MailOnline 7 Nov 2012
Family breakdown is as devastating for today’s children as it was when divorce was a source of social disgrace, a state-backed report warned yesterday. Even though divorce is no longer considered ‘shameful’ – as it was until the 1970s – the children of broken families continue to suffer destructive effects throughout their lives, the report said. The paper, produced by a team of senior academics, found that the damage caused to a child by divorce continues to blight his or her life as far as old age. It said parental separation in childhood was ‘consistently associated with psychological distress in adulthood during people’s early 30s’. The report added: ‘This seems to be true even across different generations, which suggests that as divorce and separation have become more common, their impact on mental health has not reduced.’
‘Family life has undergone dramatic changes over recent decades,’ the report, produced by a team led by Professor Mel Bartley, said. ‘Families no longer have to have two parents, they can contain children from different parents, and parents no longer have to be of different genders.’ But it warned: ‘More freedom also means less certainty, and this has led to concerns about the impact of family stability on the health and well-being of both children and adults. ‘Family living arrangements are related to children’s physical health. ‘Children whose parents remain married throughout the early childhood years are less likely to suffer from breathing problems such as asthma, to become overweight, or to be injured in accidents by the time they are five years old than children who have experienced a more unstable family situation.’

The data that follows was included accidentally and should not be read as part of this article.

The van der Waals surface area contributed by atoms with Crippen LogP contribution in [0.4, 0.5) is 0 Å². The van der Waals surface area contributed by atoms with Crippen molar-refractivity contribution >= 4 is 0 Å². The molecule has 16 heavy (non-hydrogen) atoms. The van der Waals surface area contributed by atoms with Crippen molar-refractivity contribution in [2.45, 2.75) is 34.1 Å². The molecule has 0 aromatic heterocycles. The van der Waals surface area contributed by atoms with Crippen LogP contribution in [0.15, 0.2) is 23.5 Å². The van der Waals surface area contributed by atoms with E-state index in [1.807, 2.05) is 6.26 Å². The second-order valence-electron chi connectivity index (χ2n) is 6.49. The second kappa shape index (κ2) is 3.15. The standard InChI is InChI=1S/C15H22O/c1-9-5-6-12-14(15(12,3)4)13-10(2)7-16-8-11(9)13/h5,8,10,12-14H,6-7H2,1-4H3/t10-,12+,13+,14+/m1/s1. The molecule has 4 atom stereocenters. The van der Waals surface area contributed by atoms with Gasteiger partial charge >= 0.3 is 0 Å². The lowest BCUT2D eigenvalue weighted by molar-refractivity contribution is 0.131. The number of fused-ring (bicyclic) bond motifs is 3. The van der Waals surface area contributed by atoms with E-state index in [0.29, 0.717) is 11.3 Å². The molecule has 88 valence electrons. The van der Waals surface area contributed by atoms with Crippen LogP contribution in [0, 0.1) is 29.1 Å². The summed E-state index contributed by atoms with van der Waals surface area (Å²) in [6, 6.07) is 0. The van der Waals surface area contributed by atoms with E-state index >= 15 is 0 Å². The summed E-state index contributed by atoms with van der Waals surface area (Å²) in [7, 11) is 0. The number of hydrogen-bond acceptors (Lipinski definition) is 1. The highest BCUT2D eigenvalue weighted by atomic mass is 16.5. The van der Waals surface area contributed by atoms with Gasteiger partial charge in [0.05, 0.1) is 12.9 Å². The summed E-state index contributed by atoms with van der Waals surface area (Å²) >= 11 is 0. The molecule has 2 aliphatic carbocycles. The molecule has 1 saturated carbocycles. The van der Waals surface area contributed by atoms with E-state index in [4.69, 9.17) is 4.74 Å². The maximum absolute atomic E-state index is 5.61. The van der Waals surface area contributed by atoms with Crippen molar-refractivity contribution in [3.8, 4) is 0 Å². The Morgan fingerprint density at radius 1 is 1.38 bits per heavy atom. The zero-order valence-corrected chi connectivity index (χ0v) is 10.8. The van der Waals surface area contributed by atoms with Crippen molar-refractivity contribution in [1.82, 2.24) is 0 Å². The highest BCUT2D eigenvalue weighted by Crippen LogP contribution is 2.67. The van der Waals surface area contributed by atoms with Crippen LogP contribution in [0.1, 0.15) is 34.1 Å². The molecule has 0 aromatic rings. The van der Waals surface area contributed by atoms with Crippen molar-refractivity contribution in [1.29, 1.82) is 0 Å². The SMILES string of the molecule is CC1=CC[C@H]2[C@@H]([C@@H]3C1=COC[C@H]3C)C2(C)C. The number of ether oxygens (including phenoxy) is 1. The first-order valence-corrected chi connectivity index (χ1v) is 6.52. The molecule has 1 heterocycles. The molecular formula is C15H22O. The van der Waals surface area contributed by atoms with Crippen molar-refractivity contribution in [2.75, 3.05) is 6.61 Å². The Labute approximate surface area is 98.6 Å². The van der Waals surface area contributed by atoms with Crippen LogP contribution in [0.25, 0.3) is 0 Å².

The research was based on the large-scale British Cohort Studies, which cover people born in 1946, 1958, 1970, and, most recently, in the 2000 Millennium Study. ESRC academics also took into account a series of independent smaller-scale projects.